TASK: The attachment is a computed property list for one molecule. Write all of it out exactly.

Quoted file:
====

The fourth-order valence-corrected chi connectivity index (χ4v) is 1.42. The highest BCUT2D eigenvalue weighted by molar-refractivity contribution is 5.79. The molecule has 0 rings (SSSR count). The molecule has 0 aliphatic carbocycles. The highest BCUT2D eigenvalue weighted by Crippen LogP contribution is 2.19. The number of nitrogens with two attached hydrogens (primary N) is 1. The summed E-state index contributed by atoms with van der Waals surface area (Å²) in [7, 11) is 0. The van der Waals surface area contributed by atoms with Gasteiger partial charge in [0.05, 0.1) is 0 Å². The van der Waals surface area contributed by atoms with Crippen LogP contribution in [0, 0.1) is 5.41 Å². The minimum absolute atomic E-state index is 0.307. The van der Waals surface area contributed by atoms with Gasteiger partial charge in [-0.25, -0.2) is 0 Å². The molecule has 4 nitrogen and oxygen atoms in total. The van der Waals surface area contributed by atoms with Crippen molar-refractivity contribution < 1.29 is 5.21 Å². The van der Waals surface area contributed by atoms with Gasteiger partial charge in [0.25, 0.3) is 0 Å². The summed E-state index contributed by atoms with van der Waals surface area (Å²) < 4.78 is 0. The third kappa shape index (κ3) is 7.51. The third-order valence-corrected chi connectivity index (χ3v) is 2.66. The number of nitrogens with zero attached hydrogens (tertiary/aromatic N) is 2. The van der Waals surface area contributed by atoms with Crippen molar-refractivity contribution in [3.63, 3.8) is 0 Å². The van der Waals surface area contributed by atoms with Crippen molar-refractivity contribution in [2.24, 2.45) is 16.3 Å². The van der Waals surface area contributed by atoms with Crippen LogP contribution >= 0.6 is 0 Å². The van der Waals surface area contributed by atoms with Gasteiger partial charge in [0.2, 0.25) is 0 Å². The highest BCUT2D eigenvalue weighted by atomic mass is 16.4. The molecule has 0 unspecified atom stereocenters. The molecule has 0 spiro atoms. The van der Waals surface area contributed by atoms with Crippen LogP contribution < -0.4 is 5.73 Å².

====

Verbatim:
The fourth-order valence-corrected chi connectivity index (χ4v) is 1.42. The highest BCUT2D eigenvalue weighted by molar-refractivity contribution is 5.79. The molecule has 0 rings (SSSR count). The molecule has 0 aliphatic carbocycles. The highest BCUT2D eigenvalue weighted by Crippen LogP contribution is 2.19. The number of nitrogens with two attached hydrogens (primary N) is 1. The summed E-state index contributed by atoms with van der Waals surface area (Å²) in [7, 11) is 0. The van der Waals surface area contributed by atoms with Gasteiger partial charge in [0.05, 0.1) is 0 Å². The van der Waals surface area contributed by atoms with Crippen LogP contribution in [0, 0.1) is 5.41 Å². The minimum absolute atomic E-state index is 0.307. The van der Waals surface area contributed by atoms with Gasteiger partial charge in [-0.25, -0.2) is 0 Å². The molecule has 4 nitrogen and oxygen atoms in total. The van der Waals surface area contributed by atoms with Crippen molar-refractivity contribution < 1.29 is 5.21 Å². The van der Waals surface area contributed by atoms with Gasteiger partial charge in [0.25, 0.3) is 0 Å². The summed E-state index contributed by atoms with van der Waals surface area (Å²) < 4.78 is 0. The third kappa shape index (κ3) is 7.51. The third-order valence-corrected chi connectivity index (χ3v) is 2.66. The number of nitrogens with zero attached hydrogens (tertiary/aromatic N) is 2. The van der Waals surface area contributed by atoms with Crippen molar-refractivity contribution in [3.63, 3.8) is 0 Å². The van der Waals surface area contributed by atoms with Crippen molar-refractivity contribution in [2.24, 2.45) is 16.3 Å². The van der Waals surface area contributed by atoms with Crippen LogP contribution >= 0.6 is 0 Å². The van der Waals surface area contributed by atoms with Gasteiger partial charge in [0.2, 0.25) is 0 Å². The highest BCUT2D eigenvalue weighted by atomic mass is 16.4. The molecule has 0 unspecified atom stereocenters. The molecule has 0 spiro atoms. The van der Waals surface area contributed by atoms with Crippen LogP contribution < -0.4 is 5.73 Å².